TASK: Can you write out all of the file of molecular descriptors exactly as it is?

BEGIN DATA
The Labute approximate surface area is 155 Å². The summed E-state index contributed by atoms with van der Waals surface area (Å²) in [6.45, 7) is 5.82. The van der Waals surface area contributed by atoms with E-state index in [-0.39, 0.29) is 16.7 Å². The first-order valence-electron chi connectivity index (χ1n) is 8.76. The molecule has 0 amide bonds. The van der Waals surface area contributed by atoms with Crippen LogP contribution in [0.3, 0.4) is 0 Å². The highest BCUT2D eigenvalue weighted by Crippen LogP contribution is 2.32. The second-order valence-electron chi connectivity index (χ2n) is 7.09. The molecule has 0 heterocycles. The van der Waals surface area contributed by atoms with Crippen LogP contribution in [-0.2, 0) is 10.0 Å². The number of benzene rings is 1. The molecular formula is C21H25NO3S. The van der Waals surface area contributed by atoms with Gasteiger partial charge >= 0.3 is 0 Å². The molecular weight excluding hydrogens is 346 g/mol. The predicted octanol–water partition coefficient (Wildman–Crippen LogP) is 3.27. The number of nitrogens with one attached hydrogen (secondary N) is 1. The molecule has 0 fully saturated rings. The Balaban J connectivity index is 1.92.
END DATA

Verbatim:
The Labute approximate surface area is 155 Å². The summed E-state index contributed by atoms with van der Waals surface area (Å²) in [6.45, 7) is 5.82. The van der Waals surface area contributed by atoms with E-state index in [-0.39, 0.29) is 16.7 Å². The first-order valence-electron chi connectivity index (χ1n) is 8.76. The molecule has 0 amide bonds. The van der Waals surface area contributed by atoms with Crippen LogP contribution in [0.3, 0.4) is 0 Å². The highest BCUT2D eigenvalue weighted by Crippen LogP contribution is 2.32. The second-order valence-electron chi connectivity index (χ2n) is 7.09. The molecule has 0 heterocycles. The van der Waals surface area contributed by atoms with Crippen LogP contribution in [-0.2, 0) is 10.0 Å². The number of benzene rings is 1. The molecular formula is C21H25NO3S. The van der Waals surface area contributed by atoms with Gasteiger partial charge >= 0.3 is 0 Å². The molecular weight excluding hydrogens is 346 g/mol. The predicted octanol–water partition coefficient (Wildman–Crippen LogP) is 3.27. The number of nitrogens with one attached hydrogen (secondary N) is 1. The molecule has 0 fully saturated rings. The Balaban J connectivity index is 1.92.